Category Archives: Aging

Do not go gentle into that good night,
Old age should burn and rave at close of day;
Rage, rage against the dying of the light.. . . (Dylan Thomas)

Time for a Reboot

Zebra pattern rubber bootsLast year started with the best of intentions, but soon, I got distracted. I got a diagnosis in March that led to surgery and 6 weeks of recovery, and while they were confident they “got everything” and even though the lymph nodes were clear, they still recommended just a touch of chemo and radiation—I finished in September. While I was at it I had all the other tests too—mammography, colonoscopy, that weird mole looked at—you know the drill– and all of those tests came back fine. Truth is, I have a lot to be thankful for from 2015.

Once I went back to work after surgery, even though I didn’t miss more work unless I was having a procedure, I didn’t always have the energy to do things I normally would. I didn’t travel for work very much. I didn’t go out as often. I suddenly was watching a lot more tv than I ever had before. I was low energy.

But I’m feeling much better now!

I’m looking forward to 2016. While I have quarterly physical exams for the foreseeable future, the doctors tell me the stats are that I have a 5-10 percent chance of a recurrence, which sounds pretty low to me. I’m getting my energy back, and ready to start 2016, which looks to be a good year for Philip and me. I have a lot of things that I want to get done this year, so I’m brushing off some of my organization skills and planning how to make up for lost time. I’m really excited to be getting stronger, getting my hair back and getting on with things.

I am hoping that I can build up some momentum this year. The business is poised to grow, I’m in the mood to do more “things” and frankly, I’m feeling optimistic and healthier than I have for a long time. So—here I go. Pulling on my boots and getting ready to wade into life again. Should be fun!

Don’t Thread on Me

I had just come off a long 4 days of conference exhibiting, client schmoozing and basically being ON all the time.  By Thursday morning, I had logged 56 work hours for the week.  I needed to get out of my hotel room to let the housekeeper clean my room. I needed a little exercise. I needed lunch.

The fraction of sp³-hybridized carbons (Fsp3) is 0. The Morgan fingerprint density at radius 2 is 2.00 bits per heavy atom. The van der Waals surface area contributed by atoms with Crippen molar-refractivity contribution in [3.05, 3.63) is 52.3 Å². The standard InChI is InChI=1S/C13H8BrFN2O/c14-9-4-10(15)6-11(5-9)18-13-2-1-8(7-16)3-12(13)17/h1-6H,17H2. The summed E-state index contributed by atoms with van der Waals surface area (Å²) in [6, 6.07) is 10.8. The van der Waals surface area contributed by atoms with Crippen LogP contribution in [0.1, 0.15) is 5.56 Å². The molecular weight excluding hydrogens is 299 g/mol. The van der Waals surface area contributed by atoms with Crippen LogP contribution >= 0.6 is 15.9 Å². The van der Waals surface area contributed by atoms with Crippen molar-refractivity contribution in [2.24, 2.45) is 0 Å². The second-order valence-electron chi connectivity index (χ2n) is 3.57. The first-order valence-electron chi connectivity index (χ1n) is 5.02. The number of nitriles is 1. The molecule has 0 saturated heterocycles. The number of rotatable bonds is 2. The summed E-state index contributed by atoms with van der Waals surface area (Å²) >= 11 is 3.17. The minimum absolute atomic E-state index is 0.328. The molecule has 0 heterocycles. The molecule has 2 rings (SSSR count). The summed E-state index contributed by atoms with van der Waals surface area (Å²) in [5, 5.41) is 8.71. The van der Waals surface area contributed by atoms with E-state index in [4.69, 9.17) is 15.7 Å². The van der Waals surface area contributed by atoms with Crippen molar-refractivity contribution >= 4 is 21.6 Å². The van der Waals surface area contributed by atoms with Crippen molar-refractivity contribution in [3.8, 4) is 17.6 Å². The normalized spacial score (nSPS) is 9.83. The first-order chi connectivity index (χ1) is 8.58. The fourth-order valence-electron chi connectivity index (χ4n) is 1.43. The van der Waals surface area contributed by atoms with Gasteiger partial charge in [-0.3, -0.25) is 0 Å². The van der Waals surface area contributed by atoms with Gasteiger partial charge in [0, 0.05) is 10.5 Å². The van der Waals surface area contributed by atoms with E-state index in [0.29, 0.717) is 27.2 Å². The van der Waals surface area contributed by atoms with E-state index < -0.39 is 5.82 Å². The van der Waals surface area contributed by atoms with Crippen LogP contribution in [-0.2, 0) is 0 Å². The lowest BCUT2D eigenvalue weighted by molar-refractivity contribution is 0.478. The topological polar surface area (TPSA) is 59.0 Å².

So, I went to the mall across the street from my hotel.

I have done most of my shopping on the internet for the last several years, so I rarely go to any mall. The number and variety of little kiosk shops has expanded exponentially since I last spent much time  in malls.   Nail creams, purses, phone covers, luggage, jewelry, wrinkle cream, bejeweled flipflops, wiglets, chair massages (both motorized vibrating chairs and human massage options), dental bleaching–you name it, its waiting for you at a mall kiosk.  None of these drew me in.

But—the eyebrow threading place looked interesting.  A woman I “know” online from one of the boards I frequent had talked about having her eyebrows threaded, and I’d been noticing that I needed to get something done, as my on and off plucking was not doing the trick of keeping a nice shape.  On a whim, I stopped at the threading kiosk.

The girl told me the price, I said, ok, and reclined in the chair. She started with the little twirling/thread thing. At first, I thought—wow, that isn’t so bad, it is similar to waxing, but not all at once.  The obvious big eyebrow hairs came out, the smaller eyebrow hairs were flying around me and the fine, tiny hairs that were around my eyebrows were also being yanked out.  And I’ll tell you, they hurt as much or more than the big eyebrow hairs. And suddenly, it was over, she was handing me the mirror and I was pleased. My brows looked much better. Not so much different from eyebrow waxing.

Time for the upsell. “Lip too” she asked.  I asked the price, it wasn’t much, so I said “sure” since I do have about 5 noticeable lip hairs that I am constantly fighting.  So she began again.

Apparently, I should have asked her for a safe word!

I had thought “lip too” would mean just the little area above my mouth where the 5 offending hairs (we won’t call them whiskers) reside.   Oh no.  “Lip too” covered the expanse of skin from nose to chin (but not under the chin, where I might need it for another 6 annoying hairs) and across my cheeks to where my dimples appear when I smile— roughly the area that a clown would paint red before a big show. She kept going and going.